2014
05.13

Faces of Brony #5201 - The Mountain Watched as I Shook the Palm.

My Little Pony: Friendship is Magic has its fair share of formidable villains.  No, I’m not talking about the Big Bads within the series but something a bit more abstract.  Season 2’s true Big Bad was the absence of Lauren Faust from the majority part of the creative process; Season 3’s was a short 13-episode season that halfway as it was about to hit its stride, somebody started playing award show wrap-up music; and for Season 4 the show confronted the most gruesome and challenging of all enemies:

Success.

I say that because essentially My Little Pony: Friendship is Magic Season 4 is one 26-episode long victory lap.  They’ve outlasted the 65 episode syndication mark and thrived without the guiding hand of Faust.  However, as they say, mo’ money mo’ problems, and that may lead to the slow but sure vanishing of the ‘suc’ from success and the inevitable appearance of ‘ex’ into a new unpleasant feature of fame…

Cesexs – which I think is a new gender orientation.  I don’t know what that has to do with ponies, but anyway…

To be sure, there’s a lot of good to be had with Season 4, although there is very little to say. That is unfortunate, but this is the kind of show that as long as it hits its emotional and entertainment core throughout whatever Saturday’s Aesopic half-hour narrative was, things would be fine. What made the show appealing should remain for the majority part unchanged but in top form. In that regard, the show dealt with much impact and gusto if you consider episodes like “Flight to the Finish”, “Rarity Takes Manehattan”, “Pinkie Pride”, “For Whom The Sweetie Belle Toils”, to name a few. These are the ones that invoke the spectre of Lauren Faust in how they focused on the virtue and vice of the characters involved, reveal a relatable cri de couer on certain issues, and bring them all together in an entertaining fashion unburdened with any maudlin sentimentality or cynicism.  Those episodes do good!  The production crew needs to keep doin’ em like that and I’ll be happy!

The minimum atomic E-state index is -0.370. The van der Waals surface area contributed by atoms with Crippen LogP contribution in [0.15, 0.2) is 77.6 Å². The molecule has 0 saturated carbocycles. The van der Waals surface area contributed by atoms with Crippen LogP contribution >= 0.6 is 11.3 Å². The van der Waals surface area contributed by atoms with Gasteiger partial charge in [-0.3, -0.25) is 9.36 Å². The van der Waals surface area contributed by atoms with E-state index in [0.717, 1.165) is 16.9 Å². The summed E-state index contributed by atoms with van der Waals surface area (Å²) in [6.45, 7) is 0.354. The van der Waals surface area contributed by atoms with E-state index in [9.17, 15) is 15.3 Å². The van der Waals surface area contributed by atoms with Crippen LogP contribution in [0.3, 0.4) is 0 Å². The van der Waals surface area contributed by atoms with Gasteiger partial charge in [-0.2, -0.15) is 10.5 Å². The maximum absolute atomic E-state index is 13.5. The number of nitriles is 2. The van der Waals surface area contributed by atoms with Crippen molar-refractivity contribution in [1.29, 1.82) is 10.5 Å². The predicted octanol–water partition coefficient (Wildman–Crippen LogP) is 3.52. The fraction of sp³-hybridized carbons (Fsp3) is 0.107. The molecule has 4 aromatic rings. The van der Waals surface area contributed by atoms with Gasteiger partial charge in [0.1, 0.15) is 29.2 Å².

With that out of the way let’s talk about Success and how it leads to Cesexs.

Faces of Brony #412 - The Most Sound Trade for Reality in Exchange for contentment in Denial.

As I said above the season is one 26-episode long victory lap. Because of that, I noticed that like any nubile young Cesexssual at the cusp of attaining sexual enlightenment… it began to experiment with certain episode ideas. However the outcome led to certain stories feeling like they’re being driven less by character and more so by gimmicky contrivance. Remember how bronies were all stoked that ponies should become super heroes and fight crime in a city gone mad? Well you get it… along with some tacked on story with Spike having an existential crisis whatever. Remember how bronies were primed to turn Fluttershy into a vampire?! Well you get it… along with some tacked on story about maintaining nature vis-à-vis agrarian industry. Remember how bronies wanted multi-layered storylines with ponies having their own separate plot only to come together in a whizz-bang climax? YOU GET THAT!  …And… Nothing happened except the setup for how the Mane Six detail the lesson learned. Oh, and for some reason some Indiana Jones-esque heroine from books Rainbow Dash reads is real.

When the show veered towards that direction it sacrificed pony pathos for meaningless spectacle. They were peculiar anomalies, in that they relied on ‘what if’ antics and not on what make the show work.  It is only the concept that remains in memory, but not the memorable moments that even an average episode would have to make you remember it. What a loss, as I’ll remember Apple Bloom’s short-lived song, irate countenance, and joyous listing of things she can do when work is done with more fondness than Fluttershy Hulking out. I would wager such overt focus on meaningless spectacles diverted from actual meaningful spectacles like the Equestria Games, and gave us that incredible bomb of an episode that is less about ponifying the Olympics but about Spike having a sad again about how useless he is.